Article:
Growing up, caramelized onions were a mainstay in my house. They mixed into deviled eggs and topped “kotleti” ( Russian style pan fried hamburger patties), always resting on the stove on the mornings of parties, just out of reach of my and my siblings grubby hands. My mother made them with such ease that the first time I tried my hand at them, I was seriously surprised when they came out burnt. As a new cook, I chopped them roughly and figured that if I turned the heat up, I could cut my cooking time in half. Big mistake. The thing with caramelized onions is that you can’t be impatient. Don’t take shortcuts. If you read a recipe that says caramelized onions will take you 10 minutes, run.

For perfectly caramelized onions, you need to take the slow and low approach and chop the onions uniformly to ensure they cook evenly. You won’t regret spending some time making them- you’ll find a million ways to use them, including this a-mazing recipe.

Have you ever had a caramelized onion dip? It’s creamy and delicious- and full of sour cream and mayonnaise. This dip is super similar, but dairy is replaced with white beans creating a rich and creamy caramelized onion dip that’s just a bit better for you. Serve with tortilla chips, pita chips or little slices of toasted baguette. This recipe is a total party winner.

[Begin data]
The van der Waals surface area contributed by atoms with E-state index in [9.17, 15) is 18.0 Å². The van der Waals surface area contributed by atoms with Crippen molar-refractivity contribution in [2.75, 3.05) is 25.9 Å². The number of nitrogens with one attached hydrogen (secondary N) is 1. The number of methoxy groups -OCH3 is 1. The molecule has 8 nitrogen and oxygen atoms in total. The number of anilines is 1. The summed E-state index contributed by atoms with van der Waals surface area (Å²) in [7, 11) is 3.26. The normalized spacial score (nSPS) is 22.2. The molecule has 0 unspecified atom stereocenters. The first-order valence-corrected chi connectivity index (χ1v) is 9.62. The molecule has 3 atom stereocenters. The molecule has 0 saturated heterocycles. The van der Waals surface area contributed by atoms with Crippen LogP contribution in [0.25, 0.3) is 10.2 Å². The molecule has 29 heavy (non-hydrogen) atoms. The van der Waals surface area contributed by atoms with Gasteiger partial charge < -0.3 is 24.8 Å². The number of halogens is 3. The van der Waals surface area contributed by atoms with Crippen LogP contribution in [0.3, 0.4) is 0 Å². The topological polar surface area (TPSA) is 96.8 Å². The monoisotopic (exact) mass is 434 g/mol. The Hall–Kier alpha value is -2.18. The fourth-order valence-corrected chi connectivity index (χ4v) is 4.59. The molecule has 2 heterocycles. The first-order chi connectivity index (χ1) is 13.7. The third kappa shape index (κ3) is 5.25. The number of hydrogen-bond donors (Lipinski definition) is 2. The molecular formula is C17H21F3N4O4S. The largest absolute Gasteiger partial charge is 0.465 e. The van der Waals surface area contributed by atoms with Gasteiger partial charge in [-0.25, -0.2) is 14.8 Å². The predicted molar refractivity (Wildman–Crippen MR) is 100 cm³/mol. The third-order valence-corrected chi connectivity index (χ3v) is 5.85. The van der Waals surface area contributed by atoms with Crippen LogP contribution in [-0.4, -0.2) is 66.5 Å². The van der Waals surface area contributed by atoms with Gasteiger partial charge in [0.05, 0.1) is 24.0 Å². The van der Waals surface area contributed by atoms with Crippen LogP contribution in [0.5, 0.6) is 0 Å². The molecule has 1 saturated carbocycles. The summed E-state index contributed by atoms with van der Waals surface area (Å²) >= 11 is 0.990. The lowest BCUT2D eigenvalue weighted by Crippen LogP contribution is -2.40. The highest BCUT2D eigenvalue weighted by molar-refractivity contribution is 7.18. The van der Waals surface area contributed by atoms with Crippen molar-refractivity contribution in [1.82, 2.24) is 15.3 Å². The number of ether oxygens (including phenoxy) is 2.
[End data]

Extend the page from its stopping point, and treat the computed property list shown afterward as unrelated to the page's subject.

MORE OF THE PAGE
Caramelized Onion White Bean Dip


15.5 oz can of white beans (cannellini beans)

1 1/2 white onions

1 tablespoon grapeseed oil

1 tablespoon white champagne vinegar

Salt, Pepper & Garlic Powder


1. Heat a tablespoon of oil in a large pan on medium heat. Slice your onions into even size half rounds, using a mandolin slicer if necessary. Once the oil is heated, add the onions to the pan and cook on medium for about 5 minutes stirring frequently to make sure they don’t burn. Turn the heat down to low ( or just a little higher than low) and, stirring occasionally, cook for about 30 minutes to an hour until the onions reach a deep golden color and soft texture. At the 15-20 minute mark, lightly salt the onions. You may find you need to lower the temperature or add some more oil during the process. If your onions are sticking to the pan or burning, you’ll want to lower the temperature and scrape the pan. Don’t be tempted to cook them on a higher temperature, they’ll only burn. Once they’re done, set aside to cool.

2. While your onions are cooking, gently rinse your beans and add to a food processor. Pulse until they start to break up. Add your oil and champagne vinegar and continue to pulse until the beans are very creamy but still have a bit of texture (you may need to add just a bit more oil to get the right consistency). Season with salt, pepper and a little bit of garlic powder and transfer to a mixing bowl.

3. Once your onions are cooled, fold them into your white bean mixture, saving about a tablespoon. Transfer the mixture to a pretty bowl and top with your remaining tablespoon of onions. You can serve immediately or cool in the refrigerator first, but you will want to the dip to sit out at least 10 minutes before serving.